Songhay promotion of Islam
Islam spread into Africa, where it was adopted by a number of prominent empires. The Songhay encouraged the spread of Islam by building temples and enforcing Islamic laws. However, people were nor forced to convert.
Chinese emporers public performance of Confucian rituals
Chinese rulers performed Confucian rituals to legitimize themselves and show their connection to the system of Confucianism.
Ottoman treatment of-Muslim subjects
Non-Muslims were taxed more heavily and were deprived of certain political and legal rights afforded to Muslims
Manchu policies toward
Under the Manchu, the Chinese had fewer rights. Although the Manchu initially made an effort to preserve Manchu culture, they eventually absorbed the region’s culture and did not force theirs upon the Chinese.
Spanish creation of a separate \”Republica de Indios\”
The Spanish created the Republica in order to try to make natives \”People of reason\” and shield them from the \”bad examples\” provided by other tribes.
• Ottoman devshirme
The Ottoman government took Christian boys from their homes and enrolled them in academies or the military. To stay in the devshirme system, the boys had to convert to Islam.
Chinese examination system
The Chinese examination system was based on Confucian principles for deciding the composition of a government’s bureaucracy.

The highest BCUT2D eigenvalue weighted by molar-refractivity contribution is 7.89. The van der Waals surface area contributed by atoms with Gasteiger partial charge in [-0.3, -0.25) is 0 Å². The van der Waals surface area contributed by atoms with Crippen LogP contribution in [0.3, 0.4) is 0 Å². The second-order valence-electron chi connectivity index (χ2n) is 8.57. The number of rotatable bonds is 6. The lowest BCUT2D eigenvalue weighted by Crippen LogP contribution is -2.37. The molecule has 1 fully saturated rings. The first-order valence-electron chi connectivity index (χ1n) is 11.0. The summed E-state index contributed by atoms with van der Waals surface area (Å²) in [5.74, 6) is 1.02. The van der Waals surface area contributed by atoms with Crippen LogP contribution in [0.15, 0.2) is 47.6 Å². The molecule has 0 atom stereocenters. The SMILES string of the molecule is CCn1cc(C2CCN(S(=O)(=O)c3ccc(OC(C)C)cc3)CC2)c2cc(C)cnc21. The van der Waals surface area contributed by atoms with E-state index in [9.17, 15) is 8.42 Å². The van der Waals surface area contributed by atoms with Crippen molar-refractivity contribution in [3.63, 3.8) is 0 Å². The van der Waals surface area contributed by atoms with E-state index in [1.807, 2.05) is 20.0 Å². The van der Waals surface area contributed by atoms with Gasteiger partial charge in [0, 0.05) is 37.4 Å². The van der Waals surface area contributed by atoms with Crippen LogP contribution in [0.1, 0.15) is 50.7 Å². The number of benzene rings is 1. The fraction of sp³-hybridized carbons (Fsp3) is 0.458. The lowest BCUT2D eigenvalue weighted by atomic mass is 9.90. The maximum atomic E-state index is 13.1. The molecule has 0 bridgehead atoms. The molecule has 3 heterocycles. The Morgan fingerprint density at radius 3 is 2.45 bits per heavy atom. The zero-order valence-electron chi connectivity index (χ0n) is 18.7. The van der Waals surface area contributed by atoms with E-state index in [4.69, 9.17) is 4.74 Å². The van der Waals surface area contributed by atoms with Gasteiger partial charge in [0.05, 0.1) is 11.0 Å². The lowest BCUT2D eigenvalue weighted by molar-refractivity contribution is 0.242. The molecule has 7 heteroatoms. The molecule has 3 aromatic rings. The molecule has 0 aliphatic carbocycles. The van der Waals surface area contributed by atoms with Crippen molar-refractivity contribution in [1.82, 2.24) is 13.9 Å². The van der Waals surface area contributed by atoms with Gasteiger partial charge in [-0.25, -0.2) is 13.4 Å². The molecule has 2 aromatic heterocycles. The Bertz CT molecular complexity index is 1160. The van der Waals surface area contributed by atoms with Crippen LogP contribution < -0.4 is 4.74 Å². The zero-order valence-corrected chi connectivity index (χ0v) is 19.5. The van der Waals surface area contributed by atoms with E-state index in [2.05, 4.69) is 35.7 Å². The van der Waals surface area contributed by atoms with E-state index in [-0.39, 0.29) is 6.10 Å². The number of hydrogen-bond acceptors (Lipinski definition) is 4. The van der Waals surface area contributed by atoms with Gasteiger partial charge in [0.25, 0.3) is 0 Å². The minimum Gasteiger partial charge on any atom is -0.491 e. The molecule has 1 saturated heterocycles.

• Salaried samurai
Samurai were salaried by a powerful landowner, who relied upon them for defense and contracted them out for the defense of Japan or in other conflicts.
Omani- European rivalry in the Indian Ocean
Europeans and Arabs struggled for dominance over the Indian ocean trade, which led to several wars. The regions both wanted to have exclusive rights to supply the West with Eastern goods and move Western goods to the East.
• Piracy in the Caribbean
Caribbean piracy revolved around stealing goods and money from Spanish ships. Some pirates acted independently, while others were privateers, contracted by governments to perform secret attacks.
• Thirty Years War
The Thirty Years War occurred mainly in what is now Germany, and was a conflict driven by the schism between Catholicism and Protestantism. It caused widespread destruction and involved many of Europe’s powers.
Ottoman- Safavid conflict
The conflict ended a period of almost constant fighting between the two empires. The war ended in a stalemate, as neither army was able to successfully press into the other’s territory.
• Food riots
Food riots occur during times of famine or draught, when an empire cannot supply enough food for its peoples. These riots destabilize the nations in which they occur, by crippling the image of the government.
• Samurai revolts
Samurais revolted for a variety of reasons, including wages and ideology. When they did, they were often able to decimate infrastructure.
• Peasant uprisings
Peasants often rose up in times of strife and famine, enacting coups or refusing to work. Over history, there have been many of these uprisings and rebellions.